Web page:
After World War II, Japan did not have much oil but could generate electricity enough for all, the Japanese government asked its country’s engineers to try to make some electric vehicles. The Tokyo Electric Cars Company, which later became part of Nissan, obliged.
For more than a decade Nissan has been electrifying the roads from the Nissan Leaf to Ariya. The Nissan LEAF laid the foundations of modern-day electric vehicles. The pioneering LEAF hit the roads in December 2010, hence celebrating more than 10 years of the all-electric LEAF, the world’s first mass-market electric vehicle (EV). It was first sold in Japan, Europe, and America and is now driven in 59 markets. Currently, more than half a million Leaf electric vehicles have been sold.
Nissan kicked off the 1970s by unveiling its vision of the future for electric city mobility at the 17th Tokyo Motor Show - the 315X concept car. It was never put into production but it was quickly followed by the company's first electric commercial vehicle - the lead-acid battery, DC motor-powered EV4-P.
The Leaf is Small in size but big on innovation, By reimagining the idea of what a car is, the LEAF is helping customers, cities, and governments create a more sustainable future. It’s doing this by going beyond mobility and exploring new ways for electric vehicles to plug into everyday life.
The LEAF’s battery technology is helping power homes and businesses, while broader Nissan EV innovation is at the heart of vehicle-to-grid energy management services. LEAFs are also helping out during disasters.
In 2014 Nissan unveiled its electric commercial vehicle the E-NV 200 van with a 273km (169-mile) range.
Read: Nissan Leaf
2010: History of LEAF becoming the first EV to win an award.
Nissan's vision was to tackle urbanization and industrial development by building a car that emits no carbon dioxide but is still loads of fun to drive. The first-generation LEAF had powerful acceleration and handling, delivering smooth driving performance. Unique features allowed drivers to use their cell phones to check the car's battery level or manage air conditioning remotely. A 24-kilowatt-hour lithium-ion battery powered the first model. Fully charged, it had a range of 200 kilometers.
Nissan worked with governments, municipalities, and electric power companies to promote electric vehicles and develop an extensive charging infrastructure. When the LEAF first arrived, Japan had about 200 CHAdeMO1-standard quick chargers. Today, there are more than 30,000 of these chargers around the world. Since then LEAF has been making history by becoming the first electric car to win a string of prestigious awards including European Car of the Year 2011, World Car of the Year 2011, and Japan Car of the Year 2011-2012.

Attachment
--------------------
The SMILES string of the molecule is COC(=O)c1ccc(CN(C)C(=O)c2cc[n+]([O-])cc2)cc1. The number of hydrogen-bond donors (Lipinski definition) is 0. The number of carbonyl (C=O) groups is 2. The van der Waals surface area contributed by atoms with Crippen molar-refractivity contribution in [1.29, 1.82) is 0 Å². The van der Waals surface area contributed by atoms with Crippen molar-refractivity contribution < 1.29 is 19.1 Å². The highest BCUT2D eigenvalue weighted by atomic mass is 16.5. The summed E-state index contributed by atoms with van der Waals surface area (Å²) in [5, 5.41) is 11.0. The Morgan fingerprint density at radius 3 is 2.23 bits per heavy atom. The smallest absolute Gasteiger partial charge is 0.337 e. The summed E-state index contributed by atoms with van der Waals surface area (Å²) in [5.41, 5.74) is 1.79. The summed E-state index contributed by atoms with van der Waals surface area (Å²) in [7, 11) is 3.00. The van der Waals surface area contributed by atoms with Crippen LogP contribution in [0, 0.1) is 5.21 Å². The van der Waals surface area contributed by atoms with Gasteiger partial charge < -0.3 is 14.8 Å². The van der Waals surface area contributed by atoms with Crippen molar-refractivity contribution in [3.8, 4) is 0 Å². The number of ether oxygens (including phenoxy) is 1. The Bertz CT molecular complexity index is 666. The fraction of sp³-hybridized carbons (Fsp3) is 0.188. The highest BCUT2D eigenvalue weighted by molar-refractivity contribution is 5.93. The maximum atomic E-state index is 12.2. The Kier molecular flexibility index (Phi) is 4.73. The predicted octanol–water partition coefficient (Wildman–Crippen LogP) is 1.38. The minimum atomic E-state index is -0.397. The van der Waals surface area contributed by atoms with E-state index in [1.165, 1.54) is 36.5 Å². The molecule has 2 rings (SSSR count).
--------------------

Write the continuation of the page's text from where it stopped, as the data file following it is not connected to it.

2012: A car that powers your home
Two years later, Nissan became the first global company to unveil a system that lets customers share power between their homes and cars. With the Vehicle-to-Home (V2H) system, LEAF owners could store energy in their car batteries and feed it back to their homes whenever they wanted. They could charge the car's battery when demand and rates were low and use it around the house during peak times.
At the same time, the LEAF began to make a difference during natural disasters that interrupt electricity supplies. It served as an emergency power supply on wheels, which could also store energy where needed. On the Hawaiian island of Maui, the LEAF took part in a smart grid project, helping stabilize the power network.
2012: Range boost to 228km per single charge.
Several improvements were made to the electric powertrain that gave the leaf more power and extended its range to 228 km per single charge. A sign of relief to the drivers. More range didn't mean bigger components. In fact, the new electric powertrain was smaller. The volume was reduced by 30% and mass by 10%. Reduced power consumption also enabled new perks, like heated seats and steering wheel. In 2014, LEAF sales broke through the 100,000 mark.
2015: Second range boost
Battery improvements began to accelerate. The LEAF has a 30 kWh battery and a range of 280 km, all without compromising cabin space or charging time. Even with the added capacity, the new battery could be charged to 80% in the same time it took to charge its predecessor.
The update also included new safety technologies. These included Intelligent Emergency Braking, which uses a front camera to detect vehicles and pedestrians.
The LEAF celebrated its fifth anniversary just before sales hit 200,000 vehicles.
2017: Breakthrough moment: Second-generation LEAF offers 400km range, e-Pedal and ProPILOT technology